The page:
Bedrooms in Australia are quickly becoming the epitome of luxury as the nation looks for design that delivers a good nights sleep.
Beyond high ceilings, luxury vanities and walk-in closets, bedding experts have noted that beds are getting larger than ever, and that the king does indeed reign.
National bedding and bedroom furniture specialist Bedshed revealed that more Australians are purchasing king size beds than any other time in history. This is reflected by a sales rise of 20 per cent over the past five years by the national bedding and bedroom furniture specialist.
“It’s an interesting industry trend,” said Gavin Culmsee, chief operating officer at Bedshed. “People are looking for better quality sleep to keep pace and there’s no doubt king size beds deliver this.”
When it comes to bed sizing in Australia, a king mattress offers an extra 30 centimetres in width compared to queen beds.
Lesley Weymouth-Wilson, director of Duoviva – The Bedroom Stylist, attributes the growth in king size beds to the nation’s experience when sleeping in luxurious Asian hotels.
“Once experiencing this luxury of the opulent size and comfort of the king bed they want to create that wonderful luxurious hotel experience at home,” she said.
Weymouth-Wilson also said the home building industry is designing master bedrooms to reflect a sanctuary/hotel retreat with king beds at the heart of the space.
“There is a strong market to style these beds and create a stunning bedroom,” she says. “I rarely get asked for Queen size and even the major open homes (display villages) theme the bedrooms as hotel king suite experiences.”
With a third of our lives spent sleeping, the trend also shows that many Australians are just wanting a good night’s sleep.
“The sheer distance between two sleeping partners means individuals are less likely to be interrupted during the night by partner disturbance,” explained Culmsee. “The greater the physical distance between two sleeping people, the better sleep quality.”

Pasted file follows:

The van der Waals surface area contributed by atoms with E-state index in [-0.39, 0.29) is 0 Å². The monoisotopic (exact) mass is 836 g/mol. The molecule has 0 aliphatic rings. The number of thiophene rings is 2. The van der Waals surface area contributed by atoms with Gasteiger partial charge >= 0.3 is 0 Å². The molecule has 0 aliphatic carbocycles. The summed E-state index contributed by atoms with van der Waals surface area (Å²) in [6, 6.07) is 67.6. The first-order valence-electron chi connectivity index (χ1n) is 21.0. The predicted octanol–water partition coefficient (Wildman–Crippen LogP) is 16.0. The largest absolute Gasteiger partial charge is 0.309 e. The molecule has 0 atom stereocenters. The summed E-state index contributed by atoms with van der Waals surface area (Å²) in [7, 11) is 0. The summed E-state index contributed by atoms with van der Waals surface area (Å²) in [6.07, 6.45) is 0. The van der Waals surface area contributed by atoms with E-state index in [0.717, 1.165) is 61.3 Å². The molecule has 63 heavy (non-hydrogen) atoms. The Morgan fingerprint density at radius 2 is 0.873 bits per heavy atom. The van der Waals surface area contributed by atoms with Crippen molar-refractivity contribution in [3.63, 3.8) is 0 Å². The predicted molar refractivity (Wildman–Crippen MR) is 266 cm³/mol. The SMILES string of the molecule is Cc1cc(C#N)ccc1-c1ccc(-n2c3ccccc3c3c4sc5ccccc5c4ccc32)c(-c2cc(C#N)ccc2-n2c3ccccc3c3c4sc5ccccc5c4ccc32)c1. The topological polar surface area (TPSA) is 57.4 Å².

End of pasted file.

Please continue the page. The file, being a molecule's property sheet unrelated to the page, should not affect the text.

He added that men and women have different temperature levels when they sleep, and more space in the bed allows them to rest peacefully without being impacted by one another’s sleeping temperatures.
“I believe today’s consumer (is) more educated about the benefits in regards to comfort of a good night’s sleep and are conscious of value versus quality,” she said.
From a decor point of view, Weymouth-Wilson added that in addition to creating comfort and a beautiful aesthetic in the bedroom, the “retreat” factor is important.
“Modern life has become so busy that we now look to the bedroom as our very own sanctuary, a place of intimacy, where we go to rest, dream, sleep and romance,” she said.
Culmsee said the rise in the market for king bed could also be related to the product being utilised by other members in the family. This includes parents purchasing a king mattress for their teenagers or for their adult children who are opting to stay at home longer.
“We also see a lot of parents buying king beds because the kids will come into the bed at some point either during the night or in the morning and a king bed offers enough room for everyone to fit comfortably,” he said.
This extra room could also apply to domestic pets who are rapidly gaining bedroom privileges in today’s society.
So despite living spaces becoming smaller and denser, it looks like Australians will continue to sacrifice their living space for additional mattress space.
“Property blocks might be getting smaller, but bedrooms, and in particular master bedrooms are getting bigger – sometimes at the expense of other rooms,” Culmsee said.
While the trend is toward larger beds, such luxury is not available for everyone.
“I think that in more expensive apartment developments and new homes, it will be a key factor that the master bedroom has room for a King size bed,” added Weymouth-Wilson. “In smaller scaled developments driven by cost of space, smaller beds will still be required.”